Constant altitude plan position indicator

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Reflectivity Cappi at 1.5 km altitude from Montréal radar (Source Environment Canada)

The constant altitude plan position indicator, better known as CAPPI, is a radar display which gives a horizontal cross-section of data at constant altitude. It has been developed by McGill University in Montreal by the Stormy Weather Group[1] to circumvent some problems with the PPI:

  • Altitude changing with distance to the radar.
  • Ground echoes problems near the radar.

Definition and history[edit]

Angles available on a weather radar

In 1954,[2] McGill University got a new radar(CPS-9) which had a better resolution and used FASE (Fast Azimuth Slow Elevation) to program multi-angle soundings of the atmosphere.

In 1957, Langleben and Gaherty developed a scheme with FASE to keep only the data at a certain height at each angle and scan on 360 degrees. If we look at the diagram, each angle of elevation or PPI has data at height X at a certain distance from the radar. Using the data at the right distance, one forms an annular ring of data at height X. Assembling all the rings coming from the different angles gives you the CAPPI.

The CAPPI is composed of data from each angle that is at the height requested for the cross-section (bold lines in zig-zag on the left diagram). In the early days, the scan data collected where shown directly on the cathodic screen and a photo sensitive device captured each ring as it was completed. Then all those photographed rings were assembled. By 1958, East developed a real time assembly instead of a delayed one. By the mid 1970s, computer developments made it possible to gather data in electronic form and make CAPPIs more easily.

Today, weather radars collect in real-time data on a large number of angles. Many countries such as Canada, UK and Australia, scan a large enough number of angles with their radars to have an almost continuous vertical view (taking into account the radar beam width) and produce CAPPIs. Other countries, like France and United States, use fewer angles and prefer PPIs or composite of maximum reflectivities above a point.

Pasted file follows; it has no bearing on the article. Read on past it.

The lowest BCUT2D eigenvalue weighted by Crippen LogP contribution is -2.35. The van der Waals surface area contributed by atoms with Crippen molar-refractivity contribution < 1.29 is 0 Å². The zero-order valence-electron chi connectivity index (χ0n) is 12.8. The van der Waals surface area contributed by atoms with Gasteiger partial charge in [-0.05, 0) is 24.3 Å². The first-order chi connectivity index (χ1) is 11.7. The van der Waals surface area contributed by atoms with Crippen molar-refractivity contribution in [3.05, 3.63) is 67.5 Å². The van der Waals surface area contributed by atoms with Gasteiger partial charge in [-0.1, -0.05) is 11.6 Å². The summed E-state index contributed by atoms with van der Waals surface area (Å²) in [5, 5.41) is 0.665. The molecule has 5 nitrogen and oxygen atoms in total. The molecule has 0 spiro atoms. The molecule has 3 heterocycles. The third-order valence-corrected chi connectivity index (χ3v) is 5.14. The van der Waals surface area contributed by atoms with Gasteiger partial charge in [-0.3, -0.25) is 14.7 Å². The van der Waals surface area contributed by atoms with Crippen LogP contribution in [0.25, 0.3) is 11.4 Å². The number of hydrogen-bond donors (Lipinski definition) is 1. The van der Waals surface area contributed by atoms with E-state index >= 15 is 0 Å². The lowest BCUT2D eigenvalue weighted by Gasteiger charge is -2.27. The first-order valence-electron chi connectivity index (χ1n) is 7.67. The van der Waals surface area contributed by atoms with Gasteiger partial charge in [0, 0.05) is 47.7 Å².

Usage[edit]

Above right is an example of a CAPPI at 1.5 km altitude. Looking at the diagram of angles, that depending on the height of the CAPPI, there comes a distance where no data is available. The portion beyond this distance on a CAPPI is then showing data from the lowest PPI. The higher is the CAPPI above ground, the smaller is that PPI zone.

References[edit]

  1. ^ "Stormy Weather Group". Radar.mcgill.ca. Retrieved 2012-06-08. 
  2. ^ Radar in Meteorology by David Atlas, published by the American Meteorological Society

Bibliography[edit]

  • David Atlas, Radar in Meteorology: Battan Memorial and 40th Anniversary Radar Meteorology Conference, published by American Meteorological Society, Boston, 1990, 806 pages, ISBN 0-933876-86-6, AMS Code RADMET.
  • Yves Blanchard, Le radar, 1904–2004: histoire d'un siècle d'innovations techniques et opérationnelles , published by Ellipses, Paris, France, 2004 ISBN 2-7298-1802-2
  • R. J. Doviak et D. S. Zrnic, Doppler Radar and Weather Observations, Academic Press. Second Edition, San Diego Cal., 1993 p. 562.
  • Roger M. Wakimoto and Ramesh Srivastava, Radar and Atmospheric Science: A Collection of Essays in Honor of David Atlas, publié par l'American Meteorological Society, Boston, August 2003. Series: Meteorological Monograph, Volume 30, number 52, 270 pages, ISBN 1-878220-57-8; AMS Code MM52.